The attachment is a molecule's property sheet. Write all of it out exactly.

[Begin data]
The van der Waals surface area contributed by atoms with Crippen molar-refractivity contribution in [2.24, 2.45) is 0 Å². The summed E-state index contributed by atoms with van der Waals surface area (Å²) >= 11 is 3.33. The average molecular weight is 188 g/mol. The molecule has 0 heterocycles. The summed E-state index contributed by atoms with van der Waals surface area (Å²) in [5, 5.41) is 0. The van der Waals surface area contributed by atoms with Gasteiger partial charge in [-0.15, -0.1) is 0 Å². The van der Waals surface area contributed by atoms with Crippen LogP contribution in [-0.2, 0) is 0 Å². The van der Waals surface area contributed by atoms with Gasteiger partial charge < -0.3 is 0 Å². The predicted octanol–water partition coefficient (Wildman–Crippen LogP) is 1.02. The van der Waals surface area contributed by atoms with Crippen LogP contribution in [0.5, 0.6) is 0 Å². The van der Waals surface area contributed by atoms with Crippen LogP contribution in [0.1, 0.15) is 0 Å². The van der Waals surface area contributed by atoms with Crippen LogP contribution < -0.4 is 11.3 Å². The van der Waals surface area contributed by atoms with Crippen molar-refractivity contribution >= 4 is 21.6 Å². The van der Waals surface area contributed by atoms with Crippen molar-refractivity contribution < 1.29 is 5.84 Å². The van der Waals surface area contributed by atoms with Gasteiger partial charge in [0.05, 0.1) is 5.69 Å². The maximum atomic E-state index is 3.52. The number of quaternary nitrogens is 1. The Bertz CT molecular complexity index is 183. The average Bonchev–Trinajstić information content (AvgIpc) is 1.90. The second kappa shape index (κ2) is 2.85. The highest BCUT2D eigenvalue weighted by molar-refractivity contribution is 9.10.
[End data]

The van der Waals surface area contributed by atoms with Crippen molar-refractivity contribution in [2.24, 2.45) is 0 Å². The summed E-state index contributed by atoms with van der Waals surface area (Å²) >= 11 is 3.33. The average molecular weight is 188 g/mol. The molecule has 0 heterocycles. The summed E-state index contributed by atoms with van der Waals surface area (Å²) in [5, 5.41) is 0. The van der Waals surface area contributed by atoms with Gasteiger partial charge in [-0.15, -0.1) is 0 Å². The van der Waals surface area contributed by atoms with Crippen LogP contribution in [-0.2, 0) is 0 Å². The van der Waals surface area contributed by atoms with Gasteiger partial charge < -0.3 is 0 Å². The predicted octanol–water partition coefficient (Wildman–Crippen LogP) is 1.02. The van der Waals surface area contributed by atoms with Crippen LogP contribution in [0.5, 0.6) is 0 Å². The van der Waals surface area contributed by atoms with Crippen LogP contribution in [0.1, 0.15) is 0 Å². The van der Waals surface area contributed by atoms with Crippen LogP contribution < -0.4 is 11.3 Å². The van der Waals surface area contributed by atoms with Crippen molar-refractivity contribution >= 4 is 21.6 Å². The van der Waals surface area contributed by atoms with Crippen molar-refractivity contribution < 1.29 is 5.84 Å². The van der Waals surface area contributed by atoms with Gasteiger partial charge in [0.05, 0.1) is 5.69 Å². The maximum atomic E-state index is 3.52. The number of quaternary nitrogens is 1. The Bertz CT molecular complexity index is 183. The average Bonchev–Trinajstić information content (AvgIpc) is 1.90. The second kappa shape index (κ2) is 2.85. The highest BCUT2D eigenvalue weighted by molar-refractivity contribution is 9.10.